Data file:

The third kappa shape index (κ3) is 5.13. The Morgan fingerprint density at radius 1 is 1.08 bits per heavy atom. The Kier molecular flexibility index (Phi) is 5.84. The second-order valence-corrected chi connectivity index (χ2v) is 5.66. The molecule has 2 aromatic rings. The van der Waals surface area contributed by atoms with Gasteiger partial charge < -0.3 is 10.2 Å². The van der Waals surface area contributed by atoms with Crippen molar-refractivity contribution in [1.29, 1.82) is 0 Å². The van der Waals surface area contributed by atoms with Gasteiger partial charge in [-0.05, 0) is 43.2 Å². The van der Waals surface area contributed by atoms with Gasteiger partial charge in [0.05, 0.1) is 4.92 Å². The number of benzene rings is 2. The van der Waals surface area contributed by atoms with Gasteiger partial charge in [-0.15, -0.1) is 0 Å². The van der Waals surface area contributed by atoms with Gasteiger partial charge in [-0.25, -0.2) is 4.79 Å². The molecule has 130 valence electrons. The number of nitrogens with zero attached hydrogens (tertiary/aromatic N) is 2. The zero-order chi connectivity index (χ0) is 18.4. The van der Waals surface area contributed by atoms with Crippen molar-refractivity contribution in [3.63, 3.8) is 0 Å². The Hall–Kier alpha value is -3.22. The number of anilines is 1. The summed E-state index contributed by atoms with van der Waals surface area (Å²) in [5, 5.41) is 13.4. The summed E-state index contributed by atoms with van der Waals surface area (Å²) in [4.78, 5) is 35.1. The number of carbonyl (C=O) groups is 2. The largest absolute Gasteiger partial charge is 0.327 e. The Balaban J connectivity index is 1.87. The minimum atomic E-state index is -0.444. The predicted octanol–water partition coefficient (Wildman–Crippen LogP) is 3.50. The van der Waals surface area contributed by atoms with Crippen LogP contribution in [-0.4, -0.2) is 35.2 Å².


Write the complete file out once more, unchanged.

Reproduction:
The third kappa shape index (κ3) is 5.13. The Morgan fingerprint density at radius 1 is 1.08 bits per heavy atom. The Kier molecular flexibility index (Phi) is 5.84. The second-order valence-corrected chi connectivity index (χ2v) is 5.66. The molecule has 2 aromatic rings. The van der Waals surface area contributed by atoms with Gasteiger partial charge < -0.3 is 10.2 Å². The van der Waals surface area contributed by atoms with Crippen molar-refractivity contribution in [1.29, 1.82) is 0 Å². The van der Waals surface area contributed by atoms with Gasteiger partial charge in [-0.05, 0) is 43.2 Å². The van der Waals surface area contributed by atoms with Gasteiger partial charge in [0.05, 0.1) is 4.92 Å². The number of benzene rings is 2. The van der Waals surface area contributed by atoms with Gasteiger partial charge in [-0.15, -0.1) is 0 Å². The van der Waals surface area contributed by atoms with Gasteiger partial charge in [-0.25, -0.2) is 4.79 Å². The molecule has 130 valence electrons. The number of nitrogens with zero attached hydrogens (tertiary/aromatic N) is 2. The zero-order chi connectivity index (χ0) is 18.4. The van der Waals surface area contributed by atoms with Crippen molar-refractivity contribution in [3.63, 3.8) is 0 Å². The Hall–Kier alpha value is -3.22. The number of anilines is 1. The summed E-state index contributed by atoms with van der Waals surface area (Å²) in [5, 5.41) is 13.4. The summed E-state index contributed by atoms with van der Waals surface area (Å²) in [4.78, 5) is 35.1. The number of carbonyl (C=O) groups is 2. The largest absolute Gasteiger partial charge is 0.327 e. The Balaban J connectivity index is 1.87. The minimum atomic E-state index is -0.444. The predicted octanol–water partition coefficient (Wildman–Crippen LogP) is 3.50. The van der Waals surface area contributed by atoms with Crippen LogP contribution in [-0.4, -0.2) is 35.2 Å².